Below is a tool that clearly articulates differences in thinking, behaviors, and attitudes between people who are primarily contribution motivated and the alternative - what we call being primarily deficiency motivated. We use this tool to help us provide feedback, select contribution motivated people, and advance our culture.
Motivations and Behaviors
For Individual and Organizational Success
To be successful long term, we need employees who are motivated to maximize their contribution to the long-term success of Koch Industries consistent with Principle Based Management and have the ability to help the team succeed. Rather than perfection, we expect employees to be predominantly contribution motivated rather than deficiency motivated.
|People Who Are Contribution Motivated...
|People Who Are Deficency Motivated...
Recognize what they are and are not good at (reality-based view). Prefer meaningful work.
Have personal values of integrity and humility.
Know when they need help and ask for it, especially with compliance.
Don’t believe they can contribute.
Are overconfident in their abilities.
Are extremely sensitive to feedback and criticism.
|Striving to Realize Potential
Are lifelong learners – are curious, seek feedback and demonstrate courage in learning their talents and what they are passionate about.
Define success as making a positive difference for others.
Seek responsibilities that align with how they can contribute the most.
Are passive (want to be told what to do, don’t think for themselves).
Are comfortable with the status quo; find excuses for not changing or improving.
Measure success in comparison to others (money, status, pedigree, titles, etc.).
|Seeking Mutually Beneficial Results
Are intentionally inclusive, treat everyone with respect, and collaborate and work well with others.
Proactively share knowledge and ideas, provide and solicit challenge, develop knowledge networks, and build trusted relationships.
Work in a mutually beneficial way to drive results for the company and key constituents to create the greatest long-term value.
Believe everything is a competition and have a win-lose or silo mentality.
Game the system, take shortcuts, don’t share information. Try to succeed at the expense of others.
Blame others for failures and mistakes. (When it doesn’t work out, “It wasn’t my fault.”)
Demonstrate courage in dealing with the unknown and challenging situations (problems, change, new opportunities).
Have grit, resilience, and can-do attitude.
Always push to find new and better ways to do things. Focus on results and outcomes.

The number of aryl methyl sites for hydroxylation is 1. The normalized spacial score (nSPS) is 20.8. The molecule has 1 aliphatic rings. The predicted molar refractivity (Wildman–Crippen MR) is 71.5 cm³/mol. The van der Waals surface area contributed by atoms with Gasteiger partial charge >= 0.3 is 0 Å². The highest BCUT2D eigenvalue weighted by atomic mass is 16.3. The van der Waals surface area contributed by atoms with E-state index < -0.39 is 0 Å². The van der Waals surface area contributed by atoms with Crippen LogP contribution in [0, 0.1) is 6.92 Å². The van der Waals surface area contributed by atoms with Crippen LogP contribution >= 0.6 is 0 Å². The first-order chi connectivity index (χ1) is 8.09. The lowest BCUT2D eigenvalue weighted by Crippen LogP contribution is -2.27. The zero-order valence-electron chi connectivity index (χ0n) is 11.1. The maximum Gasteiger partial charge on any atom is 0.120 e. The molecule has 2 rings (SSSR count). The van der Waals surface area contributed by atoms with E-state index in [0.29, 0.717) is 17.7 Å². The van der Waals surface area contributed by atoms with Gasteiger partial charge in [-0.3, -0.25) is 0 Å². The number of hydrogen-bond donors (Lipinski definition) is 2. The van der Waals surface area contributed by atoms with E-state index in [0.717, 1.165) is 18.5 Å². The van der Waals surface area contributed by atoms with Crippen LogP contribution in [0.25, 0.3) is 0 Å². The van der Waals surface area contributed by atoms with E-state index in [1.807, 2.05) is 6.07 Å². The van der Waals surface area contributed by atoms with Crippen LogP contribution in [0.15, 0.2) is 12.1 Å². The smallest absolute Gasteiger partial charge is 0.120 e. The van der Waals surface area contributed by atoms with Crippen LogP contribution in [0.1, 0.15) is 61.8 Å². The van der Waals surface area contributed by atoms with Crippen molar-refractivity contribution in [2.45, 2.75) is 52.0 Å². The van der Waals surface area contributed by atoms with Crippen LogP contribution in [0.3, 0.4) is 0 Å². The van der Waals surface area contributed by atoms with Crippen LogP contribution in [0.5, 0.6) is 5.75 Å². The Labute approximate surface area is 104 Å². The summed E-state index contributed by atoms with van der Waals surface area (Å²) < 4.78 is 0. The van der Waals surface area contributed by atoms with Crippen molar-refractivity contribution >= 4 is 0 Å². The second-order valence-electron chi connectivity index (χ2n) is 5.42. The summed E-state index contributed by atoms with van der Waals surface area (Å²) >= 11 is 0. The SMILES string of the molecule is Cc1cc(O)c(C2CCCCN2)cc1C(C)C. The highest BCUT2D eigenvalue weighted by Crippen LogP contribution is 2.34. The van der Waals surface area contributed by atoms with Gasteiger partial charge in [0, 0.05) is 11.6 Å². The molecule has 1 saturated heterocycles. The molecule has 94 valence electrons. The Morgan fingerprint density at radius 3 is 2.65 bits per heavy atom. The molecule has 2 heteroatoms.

Go through the motions, have weak work ethic, avoid responsibility and accountability.
Are protectionist, resist change, and have a “not-invented-here” mentality.
Quick to complain rather than finding, recommending, and implementing solutions.
Understand it Better
Contribution Motivated - Unscripted
Leaders discuss what it means to be Contribution Motivated and the importance of feedback.
Contribution Motivated - Illustrating MBM
It says "MBM," but the principle is timeless! Hear inspiring stories of what it means to be contribution motivated.
What We Look for When We Hire
Listen to Charles Koch discuss how we must hire contribution motivated people.
Contribution Motivated: Values Come First When Hiring - Unscripted
Leaders discuss the importance of hiring those who are contribution motivated and what happens when we don't.
Looking for Virtue AND Talents - Unscripted
Listen to leaders discuss why we care about VIRTUE and talents, not just skills, when hiring.
These contrasting examples can help you better understand what it looks like when someone is contribution motivated.
- Day-to-Day Work
During an interview, Ginny showed self-awareness. She described what she learned about herself in each job. Ginny admitted that she gets bored easily and often moves on once she's mastered something. She said she feels most energized when she can help her teammates and see the effect of their work.
During an interview, Jorge showed he lacks self-awareness. He artfully talked about how managers in his previous jobs made it difficult for him. When asked about feedback he received, Jorge discounted his performance reviews and clearly believed his previous supervisors undervalued his abilities and achievements.
Lee is an environmental engineer whose team recently finished a large project updating the facility's watershed and irrigation equipment. Lee proactively talks to his supervisor to discuss other ways to contribute. In the near term, he uses some of this "downtime" to get current on the newest water quality measures.
Lana is a data analyst who recently finished automating measurement reports. She now has some "free time" while waiting for her supervisor to provide the next assignment. Lana uses the time to get caught up on her personal email and plays on her phone a lot.